OAKLAND – The wars on Tuesday ended the third of 12 back-to-back sets they will have this season, and this…
OAKLAND – The wars on Tuesday ended the third of 12 back-to-back sets they will have this season, and this can have a lasting impact.
There are few moments to remember and many to regret, especially the blow between Kevin Durant and Draymond Green on Monday evening.
Here are two positive and two negatives deducted from dividing the two matches, a loss for Clippers in Los Angeles and a victory over Hawks in Oakland:
The bench did not wait
] With Stephen Curry missing both games and Green missed the other while they ended, Warriors demanded an increase from their reserves. They generally got what they wanted.
The bench scored 39 points at 68.2 percent shot against Clippers. It was the star’s 77 points on 40.3 percent shooting that failed the test.
Towards the hawks, the bench did not work well, maybe because two reserves ̵
1; Quinn Cook and Jonas Jerebko – were in the starting line. Cook and Jerebko combine for 32 points (46.4 percent), 17 rebounds and eight assists.
If Cook and Jerebko continue to shoot and stretch the floor, Warriors will benefit.
Iguodala’s shot looks niiice
If it’s a feeling, the Oracle Arena audience keeps its collective breath every time Andre Iguodala lifts a 3 pointer, it’s because it’s doing.
When he misses, and sometimes bad, there is a moan.  [RELATED: Iguodala references Kobe-Shaq when asked about Draymond-KD beef]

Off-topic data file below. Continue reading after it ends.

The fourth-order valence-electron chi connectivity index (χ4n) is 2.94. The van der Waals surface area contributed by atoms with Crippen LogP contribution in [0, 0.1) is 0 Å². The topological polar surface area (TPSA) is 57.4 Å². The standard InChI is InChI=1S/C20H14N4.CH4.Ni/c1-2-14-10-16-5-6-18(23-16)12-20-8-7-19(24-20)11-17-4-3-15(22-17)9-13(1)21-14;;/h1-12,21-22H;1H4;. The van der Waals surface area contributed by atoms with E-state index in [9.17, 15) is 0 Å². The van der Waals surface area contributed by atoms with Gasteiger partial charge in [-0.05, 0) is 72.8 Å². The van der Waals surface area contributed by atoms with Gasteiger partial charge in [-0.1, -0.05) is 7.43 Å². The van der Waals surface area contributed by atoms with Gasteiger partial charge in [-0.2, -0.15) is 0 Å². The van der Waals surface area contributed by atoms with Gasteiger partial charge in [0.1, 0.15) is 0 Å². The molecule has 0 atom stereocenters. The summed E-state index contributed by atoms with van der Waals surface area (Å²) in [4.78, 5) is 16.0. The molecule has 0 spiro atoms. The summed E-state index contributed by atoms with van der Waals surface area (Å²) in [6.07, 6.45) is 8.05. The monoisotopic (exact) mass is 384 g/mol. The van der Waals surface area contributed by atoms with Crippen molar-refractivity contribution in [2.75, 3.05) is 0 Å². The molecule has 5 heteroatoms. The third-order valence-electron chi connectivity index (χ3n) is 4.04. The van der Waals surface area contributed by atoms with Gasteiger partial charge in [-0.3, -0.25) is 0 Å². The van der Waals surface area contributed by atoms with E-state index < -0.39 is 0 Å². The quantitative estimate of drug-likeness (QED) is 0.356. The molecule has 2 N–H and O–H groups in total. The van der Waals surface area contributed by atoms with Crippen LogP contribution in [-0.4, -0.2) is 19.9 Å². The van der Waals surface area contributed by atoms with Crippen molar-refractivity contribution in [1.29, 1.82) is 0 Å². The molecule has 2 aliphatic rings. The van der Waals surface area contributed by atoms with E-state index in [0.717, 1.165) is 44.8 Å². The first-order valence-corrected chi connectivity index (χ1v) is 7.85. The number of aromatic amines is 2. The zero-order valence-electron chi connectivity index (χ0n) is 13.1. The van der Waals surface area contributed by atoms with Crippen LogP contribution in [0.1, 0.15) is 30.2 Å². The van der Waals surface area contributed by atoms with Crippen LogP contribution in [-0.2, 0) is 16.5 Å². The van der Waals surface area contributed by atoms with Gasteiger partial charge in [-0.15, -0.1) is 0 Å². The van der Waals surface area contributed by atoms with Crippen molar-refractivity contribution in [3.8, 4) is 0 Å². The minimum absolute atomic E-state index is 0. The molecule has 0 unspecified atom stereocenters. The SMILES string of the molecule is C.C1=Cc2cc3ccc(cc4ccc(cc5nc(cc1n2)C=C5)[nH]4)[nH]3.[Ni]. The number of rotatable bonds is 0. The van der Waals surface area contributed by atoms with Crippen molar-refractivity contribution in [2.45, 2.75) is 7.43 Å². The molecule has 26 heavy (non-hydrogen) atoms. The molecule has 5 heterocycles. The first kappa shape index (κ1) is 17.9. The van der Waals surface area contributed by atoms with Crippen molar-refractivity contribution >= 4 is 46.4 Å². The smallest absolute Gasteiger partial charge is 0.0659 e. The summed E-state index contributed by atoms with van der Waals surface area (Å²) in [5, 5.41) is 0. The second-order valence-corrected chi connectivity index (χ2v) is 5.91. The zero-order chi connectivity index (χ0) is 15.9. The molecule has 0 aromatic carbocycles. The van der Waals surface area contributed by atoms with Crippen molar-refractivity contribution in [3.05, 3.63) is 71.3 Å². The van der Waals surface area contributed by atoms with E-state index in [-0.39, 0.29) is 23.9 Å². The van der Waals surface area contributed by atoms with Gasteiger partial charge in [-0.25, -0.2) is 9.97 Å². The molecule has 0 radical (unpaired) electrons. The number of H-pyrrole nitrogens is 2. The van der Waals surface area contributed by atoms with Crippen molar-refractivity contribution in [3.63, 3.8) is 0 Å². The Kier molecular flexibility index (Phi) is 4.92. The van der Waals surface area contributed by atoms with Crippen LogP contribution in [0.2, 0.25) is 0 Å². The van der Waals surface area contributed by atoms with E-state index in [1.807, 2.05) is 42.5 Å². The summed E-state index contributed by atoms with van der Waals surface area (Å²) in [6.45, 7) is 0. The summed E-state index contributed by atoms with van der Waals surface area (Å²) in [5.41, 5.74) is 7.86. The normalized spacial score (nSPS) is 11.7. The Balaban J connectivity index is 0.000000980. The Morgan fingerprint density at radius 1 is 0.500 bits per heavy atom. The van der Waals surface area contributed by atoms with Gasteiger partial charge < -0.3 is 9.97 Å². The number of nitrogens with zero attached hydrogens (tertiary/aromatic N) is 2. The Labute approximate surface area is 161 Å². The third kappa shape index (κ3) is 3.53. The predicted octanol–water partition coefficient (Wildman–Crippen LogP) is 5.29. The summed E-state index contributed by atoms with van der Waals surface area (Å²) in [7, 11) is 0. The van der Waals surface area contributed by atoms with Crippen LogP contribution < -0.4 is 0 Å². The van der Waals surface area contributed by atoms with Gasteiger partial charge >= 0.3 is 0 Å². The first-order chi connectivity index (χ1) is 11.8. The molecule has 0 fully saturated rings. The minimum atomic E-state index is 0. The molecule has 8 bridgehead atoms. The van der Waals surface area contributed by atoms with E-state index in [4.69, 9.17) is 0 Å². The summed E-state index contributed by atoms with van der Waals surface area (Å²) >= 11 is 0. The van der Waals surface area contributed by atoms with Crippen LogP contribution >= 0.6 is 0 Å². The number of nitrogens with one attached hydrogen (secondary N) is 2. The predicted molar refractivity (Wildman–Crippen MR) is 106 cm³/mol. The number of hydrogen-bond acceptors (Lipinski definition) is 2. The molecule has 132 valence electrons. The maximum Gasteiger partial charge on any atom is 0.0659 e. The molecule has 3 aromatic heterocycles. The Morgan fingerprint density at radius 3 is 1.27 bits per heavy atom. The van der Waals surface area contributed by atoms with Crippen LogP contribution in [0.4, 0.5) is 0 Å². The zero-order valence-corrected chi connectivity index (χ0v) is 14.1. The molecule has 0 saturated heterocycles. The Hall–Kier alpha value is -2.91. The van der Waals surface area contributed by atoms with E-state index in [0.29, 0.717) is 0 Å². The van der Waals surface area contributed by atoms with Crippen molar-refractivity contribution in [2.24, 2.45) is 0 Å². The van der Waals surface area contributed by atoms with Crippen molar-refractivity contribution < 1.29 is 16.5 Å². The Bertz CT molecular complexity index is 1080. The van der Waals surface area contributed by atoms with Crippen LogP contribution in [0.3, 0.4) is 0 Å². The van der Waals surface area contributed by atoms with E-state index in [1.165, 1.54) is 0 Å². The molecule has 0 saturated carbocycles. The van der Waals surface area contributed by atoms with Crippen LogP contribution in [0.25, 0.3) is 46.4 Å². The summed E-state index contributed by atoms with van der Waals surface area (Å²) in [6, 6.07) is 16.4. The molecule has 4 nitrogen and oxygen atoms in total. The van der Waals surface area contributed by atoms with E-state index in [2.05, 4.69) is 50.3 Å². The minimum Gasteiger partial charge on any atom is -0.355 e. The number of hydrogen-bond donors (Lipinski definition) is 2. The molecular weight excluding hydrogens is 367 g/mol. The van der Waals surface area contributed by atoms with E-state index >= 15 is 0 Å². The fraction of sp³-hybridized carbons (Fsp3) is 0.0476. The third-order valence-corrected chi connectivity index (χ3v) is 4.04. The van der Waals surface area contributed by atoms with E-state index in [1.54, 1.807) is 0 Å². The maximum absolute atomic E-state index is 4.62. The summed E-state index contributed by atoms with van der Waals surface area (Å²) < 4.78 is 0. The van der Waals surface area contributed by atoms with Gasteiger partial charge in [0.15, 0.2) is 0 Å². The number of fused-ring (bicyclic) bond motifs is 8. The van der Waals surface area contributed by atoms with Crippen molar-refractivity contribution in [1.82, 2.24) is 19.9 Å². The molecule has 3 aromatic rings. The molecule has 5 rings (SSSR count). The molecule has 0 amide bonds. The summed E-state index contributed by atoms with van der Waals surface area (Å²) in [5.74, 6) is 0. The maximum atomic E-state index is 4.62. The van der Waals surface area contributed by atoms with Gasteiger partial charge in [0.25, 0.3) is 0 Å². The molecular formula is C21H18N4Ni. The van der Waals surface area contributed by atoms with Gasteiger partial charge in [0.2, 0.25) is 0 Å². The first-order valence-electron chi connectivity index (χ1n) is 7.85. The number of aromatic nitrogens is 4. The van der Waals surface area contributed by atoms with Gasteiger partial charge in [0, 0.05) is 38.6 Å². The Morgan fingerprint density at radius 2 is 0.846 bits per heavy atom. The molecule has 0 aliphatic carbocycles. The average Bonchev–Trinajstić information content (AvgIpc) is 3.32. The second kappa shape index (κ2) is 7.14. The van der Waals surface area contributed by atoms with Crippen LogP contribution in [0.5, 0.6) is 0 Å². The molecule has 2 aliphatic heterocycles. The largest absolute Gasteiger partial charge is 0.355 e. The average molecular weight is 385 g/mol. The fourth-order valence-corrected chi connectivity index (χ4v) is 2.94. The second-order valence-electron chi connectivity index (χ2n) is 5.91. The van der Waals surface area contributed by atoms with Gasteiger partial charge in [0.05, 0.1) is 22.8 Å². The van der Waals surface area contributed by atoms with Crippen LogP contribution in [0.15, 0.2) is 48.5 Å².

When they enter, there are lots of extra cordial in cheers.
Today they have entered. Iguodala, the team’s multi-talented sixth man, scored 22 points, on 8-of-12 shots, including 4-in-5 from deep, during the last two games.
Since his first eight shots are missing beyond the bow, Iguodala is 8 out of 14. It is 57.1 percent. He will not keep that beat – nobody does – but the highlighting boost is especially relevant to Curry Out.
The Green-Durant Battle
The warriors can not hide this. They can not deny it. Durant and Green squabbled in common view on Monday evening, with teammates trying to calm each of them.
With the score bound and about five seconds left in regulation, Green dug a return. Durant was a few yards away and asked for the ball. Green ignored him and went dribbling up to the court. He made a turnover, Warriors did not go into shots, and the game went into overtime, with Durant fouling out and the Golden State fades in the last minute.
This led to the dispute on the bench that was transferred to changing rooms. It also led to the end of the war with Green to make it harmful to the team.
This may be the biggest tiff that still involves Green, a fire that spills energy and enthusiasm, but in this case it may have become too abrasive for the general good. 19659002] Will there be any permanent effect? If comments from players and coaches are some indications, it may be possible.
Young bigs fight the glass
The war decided that this was the year they would go from a veteran spin and turn things to the three youths: Jordan Bell, Damian Jones and Kevon Looney. The result has been mixed.
One element that has been quite consistently disappointing is recovery. Bell only played 13 minutes during the last two games and grabbed three. Looney played 45 minutes and grabbed seven. He has been the best rebound for the group.
Jones has started each game. In 32 minutes over the last two games he had six returns. His season high is six. He has had eight matches with three or fewer boards.
The warriors need them to get better.